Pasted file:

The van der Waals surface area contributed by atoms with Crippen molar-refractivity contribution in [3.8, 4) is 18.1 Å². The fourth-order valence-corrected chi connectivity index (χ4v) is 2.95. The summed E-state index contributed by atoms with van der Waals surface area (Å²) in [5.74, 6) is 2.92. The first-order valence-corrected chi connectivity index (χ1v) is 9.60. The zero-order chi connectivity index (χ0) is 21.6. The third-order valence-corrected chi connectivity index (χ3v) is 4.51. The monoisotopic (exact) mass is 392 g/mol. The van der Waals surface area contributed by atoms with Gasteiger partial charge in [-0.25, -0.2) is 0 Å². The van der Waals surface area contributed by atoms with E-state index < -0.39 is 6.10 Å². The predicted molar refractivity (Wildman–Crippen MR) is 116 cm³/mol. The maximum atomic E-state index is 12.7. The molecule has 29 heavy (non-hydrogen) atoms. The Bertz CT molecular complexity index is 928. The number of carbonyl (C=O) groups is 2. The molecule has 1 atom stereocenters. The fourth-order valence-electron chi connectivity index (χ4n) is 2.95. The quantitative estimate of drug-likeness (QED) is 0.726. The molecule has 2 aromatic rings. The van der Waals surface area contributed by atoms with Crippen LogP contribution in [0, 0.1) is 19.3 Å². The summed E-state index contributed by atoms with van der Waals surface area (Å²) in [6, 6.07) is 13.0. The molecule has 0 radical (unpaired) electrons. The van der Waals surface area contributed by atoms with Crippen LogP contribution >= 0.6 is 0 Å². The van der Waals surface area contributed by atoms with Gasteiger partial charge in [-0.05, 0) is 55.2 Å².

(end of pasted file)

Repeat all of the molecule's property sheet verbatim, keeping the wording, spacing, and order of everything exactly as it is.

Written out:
The van der Waals surface area contributed by atoms with Crippen molar-refractivity contribution in [3.8, 4) is 18.1 Å². The fourth-order valence-corrected chi connectivity index (χ4v) is 2.95. The summed E-state index contributed by atoms with van der Waals surface area (Å²) in [5.74, 6) is 2.92. The first-order valence-corrected chi connectivity index (χ1v) is 9.60. The zero-order chi connectivity index (χ0) is 21.6. The third-order valence-corrected chi connectivity index (χ3v) is 4.51. The monoisotopic (exact) mass is 392 g/mol. The van der Waals surface area contributed by atoms with Gasteiger partial charge in [-0.25, -0.2) is 0 Å². The van der Waals surface area contributed by atoms with E-state index < -0.39 is 6.10 Å². The predicted molar refractivity (Wildman–Crippen MR) is 116 cm³/mol. The maximum atomic E-state index is 12.7. The molecule has 29 heavy (non-hydrogen) atoms. The Bertz CT molecular complexity index is 928. The number of carbonyl (C=O) groups is 2. The molecule has 1 atom stereocenters. The fourth-order valence-electron chi connectivity index (χ4n) is 2.95. The quantitative estimate of drug-likeness (QED) is 0.726. The molecule has 2 aromatic rings. The van der Waals surface area contributed by atoms with Crippen LogP contribution in [0, 0.1) is 19.3 Å². The summed E-state index contributed by atoms with van der Waals surface area (Å²) in [6, 6.07) is 13.0. The molecule has 0 radical (unpaired) electrons. The van der Waals surface area contributed by atoms with Crippen LogP contribution >= 0.6 is 0 Å². The van der Waals surface area contributed by atoms with Gasteiger partial charge in [-0.05, 0) is 55.2 Å².